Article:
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Multi-layer golf ball / Callaway Golf Company




Title: Multi-layer golf ball.
Abstract: Disclosed herein is a multi-layer golf ball having a soft outer cover. The golf ball has an inner cover layer with a Shore D hardness of 60 or more, and an outer cover with a Shore D hardness of 55 or less, and more preferably 50 or less. In a particularly preferred form of the invention, the outer cover comprises one or more polyurethane materials. The golf ball of the invention has exceptionally soft feel and high spin rates on short shots of 80 yards or less, and particularly, 40 yards or less, while maintaining good distance and average spin on full shots. ...


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USPTO Applicaton #: #20100160077
Inventors: Thomas J. Kennedy, Iii, Michael T. Tzivanis, Viktor Keller, William M. Risen, Jr., Mark L. Binette, John L. Nealon


The Patent Description & Claims data below is from USPTO Patent Application 20100160077, Multi-layer golf ball.

CROSS REFERENCES TO RELATED APPLICATIONS

The present application is a continuation application of U.S. patent application Ser. No. 12/390,926 filed on Feb. 23, 2009 which is a continuation of U.S. patent application Ser. No. 11/874,489 filed on Oct. 18, 2007 which is a continuation of U.S. patent application Ser. No. 11/621,032 filed on Jan. 8, 2007 which is a continuation of U.S. patent application Ser. No. 10/712,942 filed on Nov. 23, 2003, now U.S. Pat. No. 7,160,207, which is a divisional application of U.S. application Ser. No. 09/003,422 filed on Nov. 5, 2001, now U.S. Pat. No. 6,648,777.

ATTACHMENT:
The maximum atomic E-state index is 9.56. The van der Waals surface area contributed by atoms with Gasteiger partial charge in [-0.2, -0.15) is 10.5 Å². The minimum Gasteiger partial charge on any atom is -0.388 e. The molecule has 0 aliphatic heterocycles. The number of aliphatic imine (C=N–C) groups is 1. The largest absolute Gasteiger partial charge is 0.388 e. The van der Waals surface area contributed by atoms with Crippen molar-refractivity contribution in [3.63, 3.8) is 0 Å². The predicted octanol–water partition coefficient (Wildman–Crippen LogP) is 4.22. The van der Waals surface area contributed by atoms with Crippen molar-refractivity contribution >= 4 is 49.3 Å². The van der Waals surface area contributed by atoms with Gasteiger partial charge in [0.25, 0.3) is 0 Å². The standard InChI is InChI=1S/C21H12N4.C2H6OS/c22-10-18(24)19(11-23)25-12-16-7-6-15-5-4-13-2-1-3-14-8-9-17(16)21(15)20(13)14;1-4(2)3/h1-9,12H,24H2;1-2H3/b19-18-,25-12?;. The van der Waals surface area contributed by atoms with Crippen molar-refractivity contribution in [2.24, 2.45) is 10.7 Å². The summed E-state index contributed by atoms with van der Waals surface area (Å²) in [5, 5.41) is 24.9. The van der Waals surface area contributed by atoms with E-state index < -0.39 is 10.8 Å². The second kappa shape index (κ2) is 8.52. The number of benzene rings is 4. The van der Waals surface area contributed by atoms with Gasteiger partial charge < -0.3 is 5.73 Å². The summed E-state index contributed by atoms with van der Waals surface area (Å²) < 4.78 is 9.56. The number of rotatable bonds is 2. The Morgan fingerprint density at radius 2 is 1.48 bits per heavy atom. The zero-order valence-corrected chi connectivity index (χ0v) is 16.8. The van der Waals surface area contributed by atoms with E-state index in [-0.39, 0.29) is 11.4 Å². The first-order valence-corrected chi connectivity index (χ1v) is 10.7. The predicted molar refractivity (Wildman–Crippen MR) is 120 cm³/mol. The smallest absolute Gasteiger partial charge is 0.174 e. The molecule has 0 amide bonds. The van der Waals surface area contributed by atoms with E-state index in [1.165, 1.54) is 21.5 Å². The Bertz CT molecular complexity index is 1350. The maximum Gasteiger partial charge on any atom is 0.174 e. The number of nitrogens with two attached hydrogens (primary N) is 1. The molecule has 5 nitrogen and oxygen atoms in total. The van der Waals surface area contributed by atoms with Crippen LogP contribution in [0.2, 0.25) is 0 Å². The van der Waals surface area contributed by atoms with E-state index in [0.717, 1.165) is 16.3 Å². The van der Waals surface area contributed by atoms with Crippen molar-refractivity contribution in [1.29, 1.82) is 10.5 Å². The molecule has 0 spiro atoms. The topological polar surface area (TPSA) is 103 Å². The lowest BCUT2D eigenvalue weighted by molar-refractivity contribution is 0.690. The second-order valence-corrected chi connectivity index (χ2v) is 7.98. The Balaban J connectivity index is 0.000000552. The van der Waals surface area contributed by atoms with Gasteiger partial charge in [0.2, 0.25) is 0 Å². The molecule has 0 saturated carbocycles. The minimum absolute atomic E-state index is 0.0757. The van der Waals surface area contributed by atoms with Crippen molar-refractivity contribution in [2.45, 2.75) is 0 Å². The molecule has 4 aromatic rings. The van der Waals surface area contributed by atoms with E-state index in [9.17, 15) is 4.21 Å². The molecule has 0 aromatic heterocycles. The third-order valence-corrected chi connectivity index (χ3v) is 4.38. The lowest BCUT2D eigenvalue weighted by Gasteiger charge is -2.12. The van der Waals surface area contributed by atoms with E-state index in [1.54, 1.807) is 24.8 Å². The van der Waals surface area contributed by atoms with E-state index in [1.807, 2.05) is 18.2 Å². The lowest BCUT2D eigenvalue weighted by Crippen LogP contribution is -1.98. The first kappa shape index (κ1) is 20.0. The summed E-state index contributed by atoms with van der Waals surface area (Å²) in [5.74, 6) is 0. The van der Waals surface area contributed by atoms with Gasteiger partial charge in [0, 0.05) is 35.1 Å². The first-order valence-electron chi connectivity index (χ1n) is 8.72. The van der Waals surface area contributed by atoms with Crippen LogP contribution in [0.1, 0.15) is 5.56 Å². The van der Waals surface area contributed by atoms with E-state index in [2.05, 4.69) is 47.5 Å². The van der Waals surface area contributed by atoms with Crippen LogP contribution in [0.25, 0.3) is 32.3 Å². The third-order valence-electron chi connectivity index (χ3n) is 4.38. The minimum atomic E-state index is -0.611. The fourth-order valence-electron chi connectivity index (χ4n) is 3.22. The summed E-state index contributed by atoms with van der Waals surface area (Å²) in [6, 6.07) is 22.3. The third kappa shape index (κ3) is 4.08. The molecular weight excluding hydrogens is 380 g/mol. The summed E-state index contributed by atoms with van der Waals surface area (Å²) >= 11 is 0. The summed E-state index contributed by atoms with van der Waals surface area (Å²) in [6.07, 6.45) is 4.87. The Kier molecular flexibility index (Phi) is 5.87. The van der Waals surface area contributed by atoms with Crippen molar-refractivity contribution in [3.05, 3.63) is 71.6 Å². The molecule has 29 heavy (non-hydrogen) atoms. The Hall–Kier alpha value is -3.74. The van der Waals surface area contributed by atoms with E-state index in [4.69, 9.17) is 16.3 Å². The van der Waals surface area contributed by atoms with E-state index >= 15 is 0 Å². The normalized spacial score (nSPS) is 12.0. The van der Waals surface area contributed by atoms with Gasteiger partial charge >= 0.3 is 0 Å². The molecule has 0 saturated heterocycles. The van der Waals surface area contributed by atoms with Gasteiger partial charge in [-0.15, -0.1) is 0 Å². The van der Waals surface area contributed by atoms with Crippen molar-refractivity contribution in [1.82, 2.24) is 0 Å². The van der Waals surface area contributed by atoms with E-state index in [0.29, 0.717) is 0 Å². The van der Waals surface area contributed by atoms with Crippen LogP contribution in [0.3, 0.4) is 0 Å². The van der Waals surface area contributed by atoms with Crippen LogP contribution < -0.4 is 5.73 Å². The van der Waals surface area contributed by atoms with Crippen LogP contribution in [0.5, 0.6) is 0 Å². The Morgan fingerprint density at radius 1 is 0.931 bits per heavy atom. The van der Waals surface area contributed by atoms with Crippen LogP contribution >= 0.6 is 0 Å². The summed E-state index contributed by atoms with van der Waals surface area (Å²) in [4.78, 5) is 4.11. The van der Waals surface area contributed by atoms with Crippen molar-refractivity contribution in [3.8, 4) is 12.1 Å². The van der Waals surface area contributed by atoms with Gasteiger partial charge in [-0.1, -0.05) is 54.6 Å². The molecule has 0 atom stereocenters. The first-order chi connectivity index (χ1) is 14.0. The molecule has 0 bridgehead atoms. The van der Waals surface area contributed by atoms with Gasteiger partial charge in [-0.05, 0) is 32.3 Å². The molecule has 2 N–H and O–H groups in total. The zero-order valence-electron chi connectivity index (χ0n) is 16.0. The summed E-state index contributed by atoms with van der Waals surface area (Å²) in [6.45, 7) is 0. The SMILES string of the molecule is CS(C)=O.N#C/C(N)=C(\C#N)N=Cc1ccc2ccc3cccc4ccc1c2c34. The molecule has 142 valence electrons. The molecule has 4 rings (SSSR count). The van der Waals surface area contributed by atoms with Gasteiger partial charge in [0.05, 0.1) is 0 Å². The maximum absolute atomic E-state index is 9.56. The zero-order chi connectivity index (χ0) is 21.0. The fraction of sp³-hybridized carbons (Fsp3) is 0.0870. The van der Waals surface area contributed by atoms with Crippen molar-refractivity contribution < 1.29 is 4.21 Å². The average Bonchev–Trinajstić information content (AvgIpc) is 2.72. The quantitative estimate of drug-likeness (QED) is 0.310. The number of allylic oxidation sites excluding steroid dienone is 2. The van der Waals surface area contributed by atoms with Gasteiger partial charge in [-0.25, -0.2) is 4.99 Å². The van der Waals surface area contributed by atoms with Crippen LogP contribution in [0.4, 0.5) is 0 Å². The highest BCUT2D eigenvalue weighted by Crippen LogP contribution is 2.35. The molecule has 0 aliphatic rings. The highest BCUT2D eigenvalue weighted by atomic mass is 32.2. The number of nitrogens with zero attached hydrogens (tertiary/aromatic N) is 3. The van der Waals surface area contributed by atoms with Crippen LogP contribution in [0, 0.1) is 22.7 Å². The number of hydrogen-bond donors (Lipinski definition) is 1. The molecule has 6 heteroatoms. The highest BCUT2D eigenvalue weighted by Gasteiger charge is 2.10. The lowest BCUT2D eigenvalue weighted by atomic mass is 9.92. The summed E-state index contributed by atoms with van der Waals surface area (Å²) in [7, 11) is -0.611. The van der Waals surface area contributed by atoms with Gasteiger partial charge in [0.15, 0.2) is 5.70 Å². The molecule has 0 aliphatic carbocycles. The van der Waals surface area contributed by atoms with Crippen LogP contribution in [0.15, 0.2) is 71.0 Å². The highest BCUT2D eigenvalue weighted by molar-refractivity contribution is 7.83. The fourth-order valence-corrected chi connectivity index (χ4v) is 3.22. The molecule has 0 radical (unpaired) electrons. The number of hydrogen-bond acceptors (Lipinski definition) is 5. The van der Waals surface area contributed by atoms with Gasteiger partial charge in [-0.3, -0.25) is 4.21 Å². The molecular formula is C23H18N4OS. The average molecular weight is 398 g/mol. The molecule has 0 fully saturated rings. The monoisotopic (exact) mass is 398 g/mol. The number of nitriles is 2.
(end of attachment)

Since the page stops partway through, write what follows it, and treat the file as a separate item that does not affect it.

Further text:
STATEMENT REGARDING FEDERALLY SPONSORED RESEARCH OR DEVELOPMENT

Not Applicable

BACKGROUND

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OF THE INVENTION

1. Field of the Invention

The present invention relates to golf balls and, more particularly, to improved golf balls comprising multi-layer covers which have a hard inner layer and a relatively soft outer layer.

2. Description of the Related Art

Traditional golf ball covers have been comprised of balata or blends of balata with elastomeric or plastic materials. The traditional balata covers are relatively soft and flexible. Upon impact, the soft balata covers compress against the surface of the club producing high spin. Consequently, the soft and flexible balata covers provide an experienced golfer with the ability to apply a spin to control the ball in flight in order to produce a draw or a fade, or a backspin which causes the ball to ‘bite’ or stop abruptly on contact with the green. Moreover the soft balata covers produce a soft “feel” to the low handicap player. Such playability properties (workability, feel, etc.) are particularly important in short iron play with low swing speeds and are exploited significantly by relatively skilled players.